One of the major innovations Global Foundries plans to offer their customers includes access to some proprietary tools that were developed by AMD over a number of years to help streamline and partially automate the manufacturing process.
The APM (Automated Precision Manufacturing) framework is comprised of a number of highly automated and synchronized decision making tools, that includes proprietary technologies and logic. There are five integrated algorithmic analysis systems fed by fab-wide data integration and an array of customized monitoring systems. The APM framework is designed to help enable faster time to market and real-time or near real-time feedback on products.
While the plans are well laid out, the work on Global Foundries' Fab 2 has just begun. Touring the grounds, we snapped a few shots of construction vehicles and workers preparing the land. Although the actual ground breaking on Fab 2 isn't scheduled to happen until July, the State of NY has already begun work on a new exit ramp on Interstate 87 that will lead directly to the Luther Forest Technology Campus where Fab 2 will reside. These are all exciting developments that we hope will bear fruit, not only for Global Foundries, but the region itself. With companies like Global Foundries, IBM (Fishkill), and others already in the area, upstate NY has the potential to be the next hotspot in silicon technology development. At the very least, Global Foundries will bring more high-tech jobs back to the U.S, instead of continuing the trend of outsourcing to competing nations.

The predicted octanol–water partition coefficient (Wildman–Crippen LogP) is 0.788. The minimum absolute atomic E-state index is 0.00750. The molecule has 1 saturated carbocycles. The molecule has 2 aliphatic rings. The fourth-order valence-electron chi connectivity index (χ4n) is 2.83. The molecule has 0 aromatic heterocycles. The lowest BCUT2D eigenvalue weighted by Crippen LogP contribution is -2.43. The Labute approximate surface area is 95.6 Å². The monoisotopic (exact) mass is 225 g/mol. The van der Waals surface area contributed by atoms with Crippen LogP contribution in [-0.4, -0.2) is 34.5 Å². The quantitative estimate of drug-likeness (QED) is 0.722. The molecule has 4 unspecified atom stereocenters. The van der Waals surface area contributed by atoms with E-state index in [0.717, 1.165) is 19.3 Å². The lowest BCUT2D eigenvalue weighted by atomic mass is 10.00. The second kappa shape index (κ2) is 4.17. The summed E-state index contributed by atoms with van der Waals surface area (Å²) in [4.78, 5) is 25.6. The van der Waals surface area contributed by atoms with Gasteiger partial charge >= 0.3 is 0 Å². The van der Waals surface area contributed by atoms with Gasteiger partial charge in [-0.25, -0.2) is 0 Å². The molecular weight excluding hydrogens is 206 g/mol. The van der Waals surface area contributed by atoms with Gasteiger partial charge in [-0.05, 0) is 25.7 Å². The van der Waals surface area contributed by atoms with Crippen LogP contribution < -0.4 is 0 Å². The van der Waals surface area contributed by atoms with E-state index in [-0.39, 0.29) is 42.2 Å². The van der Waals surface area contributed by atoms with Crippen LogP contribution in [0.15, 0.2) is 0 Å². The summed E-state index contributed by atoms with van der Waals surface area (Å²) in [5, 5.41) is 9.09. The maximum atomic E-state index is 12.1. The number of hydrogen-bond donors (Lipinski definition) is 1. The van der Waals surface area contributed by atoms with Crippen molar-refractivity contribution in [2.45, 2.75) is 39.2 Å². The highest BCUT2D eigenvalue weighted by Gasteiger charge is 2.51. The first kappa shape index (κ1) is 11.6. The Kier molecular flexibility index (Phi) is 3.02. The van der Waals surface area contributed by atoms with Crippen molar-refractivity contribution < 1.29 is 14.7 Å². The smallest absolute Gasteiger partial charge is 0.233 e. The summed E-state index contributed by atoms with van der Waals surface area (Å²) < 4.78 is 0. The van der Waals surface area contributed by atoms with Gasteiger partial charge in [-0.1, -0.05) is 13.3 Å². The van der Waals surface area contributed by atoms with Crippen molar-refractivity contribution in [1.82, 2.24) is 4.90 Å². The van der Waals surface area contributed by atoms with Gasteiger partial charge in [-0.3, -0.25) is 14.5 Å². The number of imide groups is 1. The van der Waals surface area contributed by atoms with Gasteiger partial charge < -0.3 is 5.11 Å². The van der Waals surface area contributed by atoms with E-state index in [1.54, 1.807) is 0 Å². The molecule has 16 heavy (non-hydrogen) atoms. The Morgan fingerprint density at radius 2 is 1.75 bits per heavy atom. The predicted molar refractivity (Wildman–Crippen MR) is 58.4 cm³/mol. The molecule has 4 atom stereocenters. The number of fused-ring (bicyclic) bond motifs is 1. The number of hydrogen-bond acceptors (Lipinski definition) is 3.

In addition, this outsourced partnership fab approach is obviously critical for Global Foundries main customer, AMD, in maintaining a competitive model versus Intel. It will be interesting to watch this all play out in the years ahead, as this approach for AMD begins to bear fruit. The shift in dynamics of the battle between the two rivals will be significant and will likely change the landscape from a market perspective, not just the upstate New York geographic topology. It will also be interesting to see if Global Foundries is able to land new customers that were or are rivals of AMD, or even rivals from within their existing alliances. At this point, we can only speculate. However, we suspect there are some entities that would like to keep some strategic chip manufacturing within the U.S. Rivals or not, if Global Foundries offers advanced services that competing foundries cannot, there is at least a possibility that former rivals may one day be coming to Global Foundries for fabrication services as an alternative to TSMC or the other usual suspects.